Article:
I love that slide coming from Chris Tolles‘ Web 2.0 Summit presentation. Tolles is the CEO of Topix, a well-known hyperlocal news aggregator. It clearly shows why Topix decided to allow user-generated content in their site back in April.

Web2Summit Topix Chris Tolles

In it, he tries to extrapolate the number of daily local news stories coming out of traditional media outlets (newspapers, radio and local TV) and comes up with a grand total of 22,293. Given that there are about 43,000 zip codes in the US, this means every zip code gets 0.5 stories per day on average. Not much if you’re trying to build zip-code driven news aggregator. Smart move.

Word-of-Mouth the Most Powerful Selling Tool; Traditional Media Advertising Still More Credible than Online Ads

Nielsen just released the results of their Nielsen Online Global Consumer Study (found via Eric Baillargeon’s blog). In it, “Nielsen (…) surveyed consumers on their attitudes toward thirteen types of advertising – from conventional newspaper and television ads to branded web sites and consumer-generated content.” Excerpts:

The Nielsen survey (…) found that while new platforms like the Internet are beginning to catch up with older media in terms of ad revenues, traditional advertising channels continue to retain the public’s trust. Ads in newspapers rank second worldwide among all media categories, at 63 percent overall, while television, magazines and radio each ranked above 50 percent. (…)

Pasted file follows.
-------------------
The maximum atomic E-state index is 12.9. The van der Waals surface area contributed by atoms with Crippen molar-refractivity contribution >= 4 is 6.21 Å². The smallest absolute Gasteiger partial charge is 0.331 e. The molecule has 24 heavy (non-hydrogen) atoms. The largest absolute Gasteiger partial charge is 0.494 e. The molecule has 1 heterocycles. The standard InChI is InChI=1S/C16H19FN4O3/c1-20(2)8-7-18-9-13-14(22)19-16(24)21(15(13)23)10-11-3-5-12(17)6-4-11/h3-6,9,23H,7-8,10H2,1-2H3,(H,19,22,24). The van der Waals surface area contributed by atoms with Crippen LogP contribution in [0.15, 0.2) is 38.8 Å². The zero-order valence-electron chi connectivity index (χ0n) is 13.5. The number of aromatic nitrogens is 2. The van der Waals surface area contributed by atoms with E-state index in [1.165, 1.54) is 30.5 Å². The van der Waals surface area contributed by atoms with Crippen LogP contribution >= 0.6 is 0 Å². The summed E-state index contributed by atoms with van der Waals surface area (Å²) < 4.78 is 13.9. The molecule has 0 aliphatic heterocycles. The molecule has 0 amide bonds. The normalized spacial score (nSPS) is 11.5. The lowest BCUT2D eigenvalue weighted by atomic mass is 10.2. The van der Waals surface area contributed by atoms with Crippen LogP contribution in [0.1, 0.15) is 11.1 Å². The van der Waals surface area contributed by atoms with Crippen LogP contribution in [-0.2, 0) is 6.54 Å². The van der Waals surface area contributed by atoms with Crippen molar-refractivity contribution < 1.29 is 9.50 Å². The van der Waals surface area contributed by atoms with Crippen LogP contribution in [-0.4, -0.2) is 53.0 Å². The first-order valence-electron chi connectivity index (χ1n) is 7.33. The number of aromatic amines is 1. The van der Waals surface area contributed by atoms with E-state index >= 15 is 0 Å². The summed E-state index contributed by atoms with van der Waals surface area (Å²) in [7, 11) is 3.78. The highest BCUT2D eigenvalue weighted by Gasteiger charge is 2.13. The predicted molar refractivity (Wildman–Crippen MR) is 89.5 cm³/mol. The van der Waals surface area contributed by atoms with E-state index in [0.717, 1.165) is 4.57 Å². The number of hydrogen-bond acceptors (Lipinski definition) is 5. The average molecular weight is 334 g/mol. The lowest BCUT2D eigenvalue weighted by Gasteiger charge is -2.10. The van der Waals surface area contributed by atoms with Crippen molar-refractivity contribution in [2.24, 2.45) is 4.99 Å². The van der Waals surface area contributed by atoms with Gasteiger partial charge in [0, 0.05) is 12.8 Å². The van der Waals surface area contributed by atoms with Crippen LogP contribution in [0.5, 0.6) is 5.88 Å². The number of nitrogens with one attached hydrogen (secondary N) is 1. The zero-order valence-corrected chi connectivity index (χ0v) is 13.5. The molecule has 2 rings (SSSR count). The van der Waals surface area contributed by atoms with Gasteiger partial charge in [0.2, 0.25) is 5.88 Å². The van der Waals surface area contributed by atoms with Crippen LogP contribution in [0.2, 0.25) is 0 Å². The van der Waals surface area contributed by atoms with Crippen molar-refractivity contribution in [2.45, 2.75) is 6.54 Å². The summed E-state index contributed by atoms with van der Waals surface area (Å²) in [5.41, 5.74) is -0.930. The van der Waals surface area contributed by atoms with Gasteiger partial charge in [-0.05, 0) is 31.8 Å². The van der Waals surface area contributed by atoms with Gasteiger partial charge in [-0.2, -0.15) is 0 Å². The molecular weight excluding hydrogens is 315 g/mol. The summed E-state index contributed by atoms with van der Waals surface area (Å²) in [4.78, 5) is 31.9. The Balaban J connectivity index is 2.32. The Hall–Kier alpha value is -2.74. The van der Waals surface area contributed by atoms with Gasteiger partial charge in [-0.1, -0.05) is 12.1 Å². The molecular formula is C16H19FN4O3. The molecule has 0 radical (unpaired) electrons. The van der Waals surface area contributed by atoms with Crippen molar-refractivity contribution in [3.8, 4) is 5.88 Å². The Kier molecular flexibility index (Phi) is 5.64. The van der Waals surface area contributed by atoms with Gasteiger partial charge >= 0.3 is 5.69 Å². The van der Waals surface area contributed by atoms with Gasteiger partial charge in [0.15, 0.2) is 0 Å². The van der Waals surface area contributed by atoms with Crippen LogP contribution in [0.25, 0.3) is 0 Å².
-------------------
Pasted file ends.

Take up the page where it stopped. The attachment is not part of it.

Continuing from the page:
Nielsen Online Global Consumer Survey - all media

Although consumer recommendations are the most credible form of advertising among 78 percent of the study’s respondents, Nielsen research found significant national and regional differences regarding this and other mediums. Word of mouth, for example, generates considerable levels of trust across much of Asia Pacific. Seven of the top ten markets that rely most on “recommendations from consumers” are in this region, including Hong Kong (93%), Taiwan (91%) and Indonesia (89%). At the other end of the global spectrum, Europeans, generally, are least likely to trust what they hear from other consumers, particularly in Denmark (62%) and Italy (64%).

The reliability of consumer opinions posted online – which rated third, at 61 percent overall – also varies throughout the world, scoring highest in North America and Asia, at 66 and 62 percent respectively. Among individual markets, web-based opinions such as Blogs are most trusted in South Korea (81%) and Taiwan (76%), while scoring lowest, at 35 percent, in Finland.

What it means: a few weeks ago, I blogged about the fact that word of mouth might actually be the biggest opportunity directory publishers have seen in the last few years given that the Web was becoming a big word of mouth machine. These numbers clearly show that i) traditional word of mouth is still the most trusted source of advertising and ii) online word of mouth is not far behind. It’s also interesting to note the differences in the various geographical areas.